- Publisher: Marvel Comics
- Writer: G. Willow Wilson
- Artists: Adrian Alphona, et. al.
- Editor: Sana Amanat
- Release: 05 February 2014 - 14 October 2015
So yeah. This series stars a sixteen-year-old, Pakistani immigrant girl named Kamala Khan. (If you read her name without thinking of Captain Kirk's immortal scream from Star Trek II, you are stronger-willed than I. Even the series itself falls victim to it later on.) Well, on her way home from a bad party, she finds herself enveloped in a strange mist, sees a vision of Captain Marvel, Iron Man, and Captain America reciting Urdu poetry, and the next thing she knows, she has shapeshifting powers. First of all, a disclaimer: I am not making any of that up. Second, you may be wondering, as did I, how did this event come about? Surely it was a completely random occurrence, you might think. Well apparently, this mist was the product of something called a Terrigen bomb, which awoke various powers in a select few people. I'm guessing this happened in a different story, so a little extra knowledge on current events in the Marvel universe would not go amiss.
So enough about Kamala as a superhero, how is she as a Muslim character? See, here's the thing: if I told you, without any other context whatsoever, that someone at Marvel was creating a Muslim hero, odds are your impression of her would be that her appearance, or even her powers, would be an obvious, overly basic representation of her religious heritage.
For example.1 And that would not be farther from the truth. In fact, one of the things that struck me the most about Kamala, both in her civilian and hero personae, is that apart from when attending her local mosque, she never wears a headscarf. Now, as an outsider, I have my own preconceptions about Muslims. Not that they are all terrorists out to destroy the Western world, perish the thought. Heck, I'd go so far as to say that over 99% of Muslims are law-abiding citizens. But I still tend to instinctively identify them as, for lack of a better term, some kind of "Stop Having Fun" guys; I mean, they strictly adhere to certain rules which I may or may not view as reasonable. Speaking as an outsider, I'm not a fan of the hijab in principle. I wouldn't go yanking off the hijabs of women I pass walking by or anything, but I'd prefer them to stop and think about why they wear it. For what it's worth, both the writer (G. Willow Wilson) and editor (Sana Amanat) are Muslim women (either by birth or conversion), and also grew up in Jersey City to boot, so I have faith that they know what they're doing.
|The situations Kamala deals with in her civilian life are actually quite universal.|
|DISCLAIMER: I was not making up that|
So, enough of the heavy stuff; let's get technical. Ms. Marvel has had numerous artists throughout its run, but most issues were drawn by Adrian Alphona. His style is... an acquired taste, shall I say, because it's kind of sketchy. That may bug some people and not others, so if I may make a more objective observation, I do like the numerous background jokes he throws in here and there. For example, Kamala can be seen in a few panels eating her preferred breakfast cereal called "GMO's" (a play on Cheerios and Genetically Modified Organisms, if you didn't get it). My personal favourite artist to have worked on Ms. Marvel is Takeshi Miyazawa from issues #13-15, whose style is far cleaner and more closely resemble true manga, but again, that's just my opinion.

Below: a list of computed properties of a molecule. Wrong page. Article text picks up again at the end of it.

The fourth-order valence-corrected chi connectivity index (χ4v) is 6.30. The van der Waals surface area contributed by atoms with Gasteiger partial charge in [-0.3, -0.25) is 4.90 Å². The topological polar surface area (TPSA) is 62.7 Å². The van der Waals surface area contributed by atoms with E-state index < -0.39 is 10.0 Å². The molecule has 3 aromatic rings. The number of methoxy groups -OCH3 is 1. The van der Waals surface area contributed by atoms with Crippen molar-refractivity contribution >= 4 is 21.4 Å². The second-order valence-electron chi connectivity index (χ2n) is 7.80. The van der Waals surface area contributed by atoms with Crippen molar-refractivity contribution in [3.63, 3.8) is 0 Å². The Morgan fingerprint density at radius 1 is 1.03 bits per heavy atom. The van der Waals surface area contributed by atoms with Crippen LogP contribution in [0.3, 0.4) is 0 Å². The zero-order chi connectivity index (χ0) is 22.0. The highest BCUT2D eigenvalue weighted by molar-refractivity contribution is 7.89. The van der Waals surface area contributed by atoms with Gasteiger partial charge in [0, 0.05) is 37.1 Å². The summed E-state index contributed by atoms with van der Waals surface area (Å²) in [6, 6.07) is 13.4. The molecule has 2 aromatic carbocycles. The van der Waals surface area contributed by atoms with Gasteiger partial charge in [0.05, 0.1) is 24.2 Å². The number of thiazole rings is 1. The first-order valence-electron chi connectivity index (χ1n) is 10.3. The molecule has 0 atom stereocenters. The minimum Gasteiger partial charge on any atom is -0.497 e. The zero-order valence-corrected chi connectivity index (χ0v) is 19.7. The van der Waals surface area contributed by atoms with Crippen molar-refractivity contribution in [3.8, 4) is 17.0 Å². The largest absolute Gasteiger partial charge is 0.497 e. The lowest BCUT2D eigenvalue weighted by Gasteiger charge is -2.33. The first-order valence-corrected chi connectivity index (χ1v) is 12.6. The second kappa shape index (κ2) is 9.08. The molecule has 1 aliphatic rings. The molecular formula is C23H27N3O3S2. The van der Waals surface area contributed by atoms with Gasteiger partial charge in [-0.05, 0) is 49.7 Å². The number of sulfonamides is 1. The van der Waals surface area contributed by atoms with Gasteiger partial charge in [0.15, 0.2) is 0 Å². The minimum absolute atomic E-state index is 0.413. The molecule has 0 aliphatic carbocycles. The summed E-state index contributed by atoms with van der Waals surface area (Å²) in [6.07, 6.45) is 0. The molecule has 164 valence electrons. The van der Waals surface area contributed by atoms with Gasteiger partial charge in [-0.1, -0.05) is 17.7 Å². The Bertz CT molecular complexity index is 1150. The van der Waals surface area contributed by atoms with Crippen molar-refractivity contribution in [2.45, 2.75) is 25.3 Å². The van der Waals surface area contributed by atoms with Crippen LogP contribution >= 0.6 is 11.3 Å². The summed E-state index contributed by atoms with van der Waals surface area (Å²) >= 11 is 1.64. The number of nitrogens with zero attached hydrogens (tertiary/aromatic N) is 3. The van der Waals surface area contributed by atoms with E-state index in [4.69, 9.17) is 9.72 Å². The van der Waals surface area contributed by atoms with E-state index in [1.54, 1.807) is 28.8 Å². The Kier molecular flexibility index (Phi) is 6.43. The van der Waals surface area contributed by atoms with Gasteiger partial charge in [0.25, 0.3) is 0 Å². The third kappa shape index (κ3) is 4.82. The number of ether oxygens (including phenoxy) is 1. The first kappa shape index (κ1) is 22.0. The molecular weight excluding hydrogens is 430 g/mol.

I came in to Ms. Marvel expecting a different, more positive, portrayal of Muslims in America, and I got that all right, but so much more on top of it. I got somebody trying to find her own place in an unforgiving world, but rising up at the end of it all to stand up for my generation, as a Millenial. And while the ending of this 19-issue series wasn't quite satisfying, there is thankfully a second Ms. Marvel series, continuing to this day, picking up where the first one left off (as part of the franchise-wide "All-New, All-Different Marvel" quasi-reboot). This year I've started getting into western superhero comics, and I couldn't ask for a better jumping-on point than Ms. Marvel. Thank you, Kamala Khan, for teaching me how to love again.
Artwork: 3 out of 5
Dialogue: 5 out of 5
Plot: 4 out of 5
Characters: 5 out of 5
The Call: 90% (A-)
Furthermore, if I may be allowed to editorialise for a bit: Ms. Marvel, both the series and the character herself, are perfect reasons why Donald Trump should not be elected President of the United States. Although Kamala herself was born in Jersey City, her parents emigrated from Pakistan before she was born. If a president like Trump were calling the shots at the time, Kamala's parents would never have made it to America, and her story would not even have the chance to have happened. So that's two strikes against his racist isolation doctrine. Whereas the world according to Trump collectively sorts people into preordained and assumed roles, I, on the other hand, personally believe that everybody in this world has the potential to contribute to their society. This also ties into what was the most emotionally engaging moment I read in the series thus far: the bit where Ms. Marvel encouraged all those teenagers not to throw their lives away, and contribute to a better society in their own ways. As the great philosopher Bobby Nunn once said, "Don't knock it until you try it".
I'm IchigoRyu, and I approve this message.
You are the resistance.
1 Wilstein, Matt. "Twitter Goes After Conan O'Brien for 'Racist' Muslim Female Superhero Joke". Mediaite, 9 November 2013. http://www.mediaite.com/online/twitter-goes-after-conan-obrien-for-racist-muslim-female-superhero-joke/
2 MrEnter. "Avoiding Unfortunate Implications: The Characters". deviantART, 10 April 2016. http://mrenter.deviantart.com/art/Avoiding-Unfortunate-Implications-The-Characters-602166339